Senator Joe Biden famously monopolized the time allotted to him in the 2006 confirmation hearings for Samuel Alito to the Supreme Court. In the fifty minutes allotted to Biden, he spoke about 5,600 words to Alito’s 2,000.
Biden was not alone. Of the fifteen senators questioning Alito at the hearing, only two (both Democrats) let Alito talk more than they did. When there is a desire to get as much information about Supreme Court nominees as possible, what the majority of senators did is certainly a counterintuitive approach. No doubt Alito was happy to let the minutes tick by without having to say anything that could potentially get him into trouble.
There are lots of wrong ways to interview a prospective employee and a few right ways. One wrong way is to talk too much. The goal of an interview is to get candidates to talk and talk and talk.
So here’s point number one: The point of a job interview is to get a window into what kind of person this is you are thinking about hiring. Within limits (some of them legal), I think it’s fine to get candidates talking about almost anything. Resist the temptation to talk about the company, the nature of the job, your own pet peeves or anything else. Your job is to get the candidate to talk.
On to point number two: Focus the discussion. Obviously, at some point in the conversation you want to zero in on the job. Since not all questions are created equal, how can we stay on task?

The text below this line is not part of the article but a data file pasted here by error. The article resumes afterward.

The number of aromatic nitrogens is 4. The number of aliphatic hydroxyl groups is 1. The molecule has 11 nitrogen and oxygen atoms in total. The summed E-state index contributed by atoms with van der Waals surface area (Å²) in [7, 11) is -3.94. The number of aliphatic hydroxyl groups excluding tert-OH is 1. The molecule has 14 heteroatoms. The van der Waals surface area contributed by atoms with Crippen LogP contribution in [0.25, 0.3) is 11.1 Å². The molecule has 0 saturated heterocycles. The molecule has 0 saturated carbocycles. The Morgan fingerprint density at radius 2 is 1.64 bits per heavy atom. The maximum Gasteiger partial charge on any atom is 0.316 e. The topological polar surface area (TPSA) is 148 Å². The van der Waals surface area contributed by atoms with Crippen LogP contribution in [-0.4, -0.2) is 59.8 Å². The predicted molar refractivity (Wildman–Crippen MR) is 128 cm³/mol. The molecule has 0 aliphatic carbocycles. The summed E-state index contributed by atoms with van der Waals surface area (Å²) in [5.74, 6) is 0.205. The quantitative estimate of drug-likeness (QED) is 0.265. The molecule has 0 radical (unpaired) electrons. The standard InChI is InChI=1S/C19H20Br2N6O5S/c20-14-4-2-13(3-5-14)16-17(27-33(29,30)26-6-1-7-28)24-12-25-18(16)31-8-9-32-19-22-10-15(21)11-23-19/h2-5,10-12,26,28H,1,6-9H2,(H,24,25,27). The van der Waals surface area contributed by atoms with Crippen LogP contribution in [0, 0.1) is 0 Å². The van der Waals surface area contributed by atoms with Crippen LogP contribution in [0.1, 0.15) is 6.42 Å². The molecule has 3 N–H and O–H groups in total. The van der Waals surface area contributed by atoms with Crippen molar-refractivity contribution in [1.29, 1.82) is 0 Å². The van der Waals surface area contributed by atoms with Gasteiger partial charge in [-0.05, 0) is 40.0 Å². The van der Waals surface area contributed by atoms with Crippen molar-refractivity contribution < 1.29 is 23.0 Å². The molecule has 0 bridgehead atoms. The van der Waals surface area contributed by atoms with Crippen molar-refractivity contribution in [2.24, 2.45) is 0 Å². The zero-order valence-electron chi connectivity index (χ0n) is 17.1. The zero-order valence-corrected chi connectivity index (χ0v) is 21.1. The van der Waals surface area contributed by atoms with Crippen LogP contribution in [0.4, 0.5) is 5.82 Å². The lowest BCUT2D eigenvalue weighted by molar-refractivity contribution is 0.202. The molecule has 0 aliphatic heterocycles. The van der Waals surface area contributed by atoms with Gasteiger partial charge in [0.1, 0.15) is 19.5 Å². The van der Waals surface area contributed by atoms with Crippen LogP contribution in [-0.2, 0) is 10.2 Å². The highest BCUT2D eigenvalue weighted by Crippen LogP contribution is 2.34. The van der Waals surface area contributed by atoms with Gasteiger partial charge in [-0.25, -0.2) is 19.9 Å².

Assuming customer interaction would be an important part of the job, “How would you handle a customer complaint?” is pretty good. But a better approach is, “Tell me about a time you received a customer complaint and how you handled it.” With the first question, candidates can imagine ideal scenarios. But the second request is more revealing. What did they actually do? What strategies did they use? What attitudes did they show?
What people say they actually did in the past is a better predictor of the future than what they imagine they will do in the future.
If you want to hire the best person to fill a position in your department, let the candidates do the talking. If you want to talk, maybe you could go into politics.